At that point, Im was doing a lot of cold calling and introducing herself to the business community; she intended to focus her firm on employer-based immigration first and develop the family-based practice later. Then, out of the blue, about nine months later, she heard from the auto-parts maker, which had become disillusioned with its staff attorney. The company's human resources director sent Im two test cases to evaluate, and not too long afterward the supplier became her first corporate client.
"After I did those, the HR director said, 'You've convinced me. I'm going to send you everything.' In the end, it was something close to 200 files, all with varying degrees of work required," she said. "It was a tremendous opportunity that I look back on and thank my friend. Also, I think it was a wonderful stroke of luck, and that certainly kick-started my employment-based practice for me."
Im was born in Chicago. But unlike most Windy City natives, she isn't a White Sox or a Cubs fan. "I'm a diehard Tigers fan — diehard, yes. Our entire family grew up watching the Tigers. I was only in Chicago for a couple of years before my father received his first job offer at the Traverse City State Hospital. So we moved when he got that job and lived on the grounds of the Traverse City State Hospital, which was just a really interesting and enriching experience," she said.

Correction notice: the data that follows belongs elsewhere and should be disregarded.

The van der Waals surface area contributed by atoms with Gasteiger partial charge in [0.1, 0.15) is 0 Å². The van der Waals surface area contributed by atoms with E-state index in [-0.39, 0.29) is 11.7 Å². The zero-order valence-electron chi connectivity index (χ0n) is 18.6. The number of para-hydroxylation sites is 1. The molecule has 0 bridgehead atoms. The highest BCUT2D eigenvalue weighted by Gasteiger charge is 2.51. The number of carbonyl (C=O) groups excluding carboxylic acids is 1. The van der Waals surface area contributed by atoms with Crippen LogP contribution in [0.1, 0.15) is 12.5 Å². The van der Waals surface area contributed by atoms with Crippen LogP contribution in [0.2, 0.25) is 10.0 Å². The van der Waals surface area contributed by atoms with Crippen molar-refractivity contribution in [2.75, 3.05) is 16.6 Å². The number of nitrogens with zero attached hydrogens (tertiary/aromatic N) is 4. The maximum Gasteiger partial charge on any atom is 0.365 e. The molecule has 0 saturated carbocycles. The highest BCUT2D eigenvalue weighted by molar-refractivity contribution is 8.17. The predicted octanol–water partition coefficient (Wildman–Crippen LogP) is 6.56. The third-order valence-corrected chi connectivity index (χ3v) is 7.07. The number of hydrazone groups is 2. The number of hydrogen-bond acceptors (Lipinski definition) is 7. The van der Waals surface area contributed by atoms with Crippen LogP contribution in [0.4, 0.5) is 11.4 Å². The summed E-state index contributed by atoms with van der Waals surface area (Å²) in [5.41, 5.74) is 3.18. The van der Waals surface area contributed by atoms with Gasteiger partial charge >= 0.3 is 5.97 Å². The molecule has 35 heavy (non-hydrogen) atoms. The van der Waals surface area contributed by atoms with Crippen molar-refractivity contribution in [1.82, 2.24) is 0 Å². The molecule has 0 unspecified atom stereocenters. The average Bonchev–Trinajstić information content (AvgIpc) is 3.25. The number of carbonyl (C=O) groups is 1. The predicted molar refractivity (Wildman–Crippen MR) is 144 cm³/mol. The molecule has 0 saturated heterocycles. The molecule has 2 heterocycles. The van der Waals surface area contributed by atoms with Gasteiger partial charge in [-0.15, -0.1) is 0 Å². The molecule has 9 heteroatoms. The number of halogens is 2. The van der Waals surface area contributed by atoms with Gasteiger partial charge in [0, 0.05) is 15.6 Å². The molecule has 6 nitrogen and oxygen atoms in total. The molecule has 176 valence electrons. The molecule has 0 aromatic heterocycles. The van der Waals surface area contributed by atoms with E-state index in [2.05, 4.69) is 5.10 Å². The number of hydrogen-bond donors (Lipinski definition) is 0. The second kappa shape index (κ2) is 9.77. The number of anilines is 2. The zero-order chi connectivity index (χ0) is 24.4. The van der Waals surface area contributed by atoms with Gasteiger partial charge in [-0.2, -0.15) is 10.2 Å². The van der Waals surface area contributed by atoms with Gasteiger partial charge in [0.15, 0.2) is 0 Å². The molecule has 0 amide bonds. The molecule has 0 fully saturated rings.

"My dad always liked sports. He played baseball in Korea and he latched on to the Tigers."
Seuk Soon and Duk-Shik Im, Susan's father and mother, respectively, came to America from South Korea in the 1960s and changed their first names to Luke and Elizabeth to make their lives here easier. Most of Im's extended family is still in Korea.
Today, Im and James Mick, her husband of eight years, reside in Alto with their two sons, Tyler and Nolan. James Mick is an information technology professional at the Rhoades McKee law firm. A mutual friend introduced them at a Halloween party he hosted, but the sparks didn't fly at first. Later, that same friend suggested to James that he ask Susan to accompany him to a wedding to which he was invited. "We both went into it thinking that we'd go as friends and it would be a fun night because we would have some mutual friends at this wedding. And it turned out there was a spark," she said. "We got married in 2004."